Solicitors Qualifying Exam – What We Know So Far…

The eagerly awaited Solicitors Qualifying Exam (SQE) has hit a speed bump following the results of the first pilot stage which found the skills assessment to be insufficient in meeting the key targets for licensing and therefore not viable in its current form.

Since the Solicitors Regulation Authority (SRA) announced plans to change the traditional Legal Practice Course (LPC) route to become a solicitor, there has been speculation over how this will affect future students and law firms alike. The Solicitors Qualifying Exam (SQE), which is to be implemented from Autumn 2021 (at the earliest), is a change that the SRA believe will improve standards and consistency in testing.

SRA Chief Executive, Paul Philip said:

“It will give the profession, lawyers and the public confidence that all aspiring solicitors have to meet the same high standards at the point of entry.”

The changes will affect anyone who starts a law degree from 2021, with current students able to decide whether to complete the LPC (until 2032) or the SQE.

The current system requires a qualifying law degree or a Graduate Diploma in Law (GDL), completion of the LPC followed by applications to law firms to complete a 2-year training contract, which is notoriously competitive. After the training contract the student must then apply to the SRA to be admitted as a solicitor.

The SQE, however, does not require a qualifying law degree! Any person with an undergraduate degree can take the SQE, however, due to the contents of stage 1 of the SQE, a law degree would be beneficial. There is also a more flexible alternative to the training contract, which are limited in number and are not guaranteed on completion of the LPC.

The SQE route allows for students to complete qualifying work experience before, during or after the course completion; allowing for the work experience to be gained from up to four institutions. The SRA believe this will improve access to the profession, in particular for those who have to work and study at the same time.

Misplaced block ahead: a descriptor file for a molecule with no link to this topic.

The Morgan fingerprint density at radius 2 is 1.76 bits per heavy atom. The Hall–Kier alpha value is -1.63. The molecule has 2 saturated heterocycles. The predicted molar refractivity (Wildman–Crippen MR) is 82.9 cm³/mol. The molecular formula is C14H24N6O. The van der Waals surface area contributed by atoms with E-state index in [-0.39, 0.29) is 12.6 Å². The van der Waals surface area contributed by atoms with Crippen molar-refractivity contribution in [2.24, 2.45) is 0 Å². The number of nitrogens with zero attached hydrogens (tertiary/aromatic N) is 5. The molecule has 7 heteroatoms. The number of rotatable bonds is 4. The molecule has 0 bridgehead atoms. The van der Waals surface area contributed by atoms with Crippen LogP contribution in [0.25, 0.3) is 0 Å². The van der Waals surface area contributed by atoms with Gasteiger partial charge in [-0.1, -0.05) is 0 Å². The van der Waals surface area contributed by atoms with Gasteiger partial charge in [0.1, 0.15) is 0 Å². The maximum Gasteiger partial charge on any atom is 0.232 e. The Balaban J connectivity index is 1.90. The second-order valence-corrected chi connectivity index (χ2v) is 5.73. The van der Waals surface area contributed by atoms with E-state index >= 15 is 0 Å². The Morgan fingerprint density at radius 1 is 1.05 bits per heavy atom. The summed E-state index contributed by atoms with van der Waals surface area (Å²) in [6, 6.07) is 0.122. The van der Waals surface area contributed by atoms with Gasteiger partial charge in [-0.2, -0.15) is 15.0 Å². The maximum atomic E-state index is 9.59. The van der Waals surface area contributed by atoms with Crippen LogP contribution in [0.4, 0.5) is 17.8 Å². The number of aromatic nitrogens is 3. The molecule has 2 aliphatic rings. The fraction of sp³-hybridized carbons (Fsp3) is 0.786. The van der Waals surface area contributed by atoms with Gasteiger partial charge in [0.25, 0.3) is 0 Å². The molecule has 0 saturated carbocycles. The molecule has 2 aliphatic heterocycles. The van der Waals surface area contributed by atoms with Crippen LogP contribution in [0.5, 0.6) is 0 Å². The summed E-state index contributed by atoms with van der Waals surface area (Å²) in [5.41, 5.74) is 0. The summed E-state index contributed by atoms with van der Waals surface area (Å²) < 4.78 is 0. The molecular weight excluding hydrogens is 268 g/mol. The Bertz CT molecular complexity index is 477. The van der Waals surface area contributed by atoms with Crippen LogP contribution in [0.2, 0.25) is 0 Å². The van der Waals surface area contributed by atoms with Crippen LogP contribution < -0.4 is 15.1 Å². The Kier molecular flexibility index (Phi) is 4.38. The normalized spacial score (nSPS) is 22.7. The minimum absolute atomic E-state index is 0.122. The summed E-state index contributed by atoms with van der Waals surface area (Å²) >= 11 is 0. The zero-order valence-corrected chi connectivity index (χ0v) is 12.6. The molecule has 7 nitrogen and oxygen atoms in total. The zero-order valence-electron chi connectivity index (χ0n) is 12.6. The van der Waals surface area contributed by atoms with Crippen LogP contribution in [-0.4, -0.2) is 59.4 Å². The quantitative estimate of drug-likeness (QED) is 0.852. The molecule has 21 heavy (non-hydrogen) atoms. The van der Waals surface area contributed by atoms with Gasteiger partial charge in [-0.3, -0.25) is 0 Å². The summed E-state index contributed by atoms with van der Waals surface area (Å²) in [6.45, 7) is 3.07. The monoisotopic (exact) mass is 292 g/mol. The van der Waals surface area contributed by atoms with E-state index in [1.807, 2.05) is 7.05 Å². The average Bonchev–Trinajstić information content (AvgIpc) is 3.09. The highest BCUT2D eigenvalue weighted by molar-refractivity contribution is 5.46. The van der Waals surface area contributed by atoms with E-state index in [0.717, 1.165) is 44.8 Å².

One of the main aims for this change in assessment is the flexibility of the SQE with non-law graduates able to progress into legal careers with fewer barriers to entry. This will be beneficial for both students and law firms, who will have more choice in selecting the ideal candidates for their firm.

The new format will comprise of 2 stages:

Stage 1 –  will access legal knowledge through multiple choice papers, in a similar topic coverage to the GDL.

Stage 2 – will cover the legal skills aspect, such as interviewing and drafting.

One of the big questions that currently looms over the SQE is the affordability. The cost of the exam alone is high and could result in students struggling to get funding. The SQE is likely to cost between £3000 and £4500, around £7000 cheaper than the LPC. However, it is not currently known how much the SQE preparation course will cost.

Although this route is thought to cost less than the current LPC fees, the course providers will ultimately set the fees. The LPC currently has the option of a Masters, which allows students to get postgraduate funding that covers most, if not all, of the course fees. It is unknown what funding may be available for the SQE.

On the 1st of August 2019, the SRA released the results of the SQE 1 pilot assessments. The results were varied, with an average mark of 50% for the legal knowledge assessment and with an average of 65% for the skills assessment.

The report found that that the 3 Multiple Choice Question (MCQ) papers should be changed to 2 longer MCQ papers to reach the targets for reliability and accuracy required for licensing. The skills assessment was found to be insufficient in meeting the key targets for licensing and therefore not viable in its current form. The SRA will be seeking suitable alternative assessments to meet the targets required.

The pilot for stage 2 are due to be completed by the end of 2019. The results of which will be highly anticipated by law firms and course providers alike.

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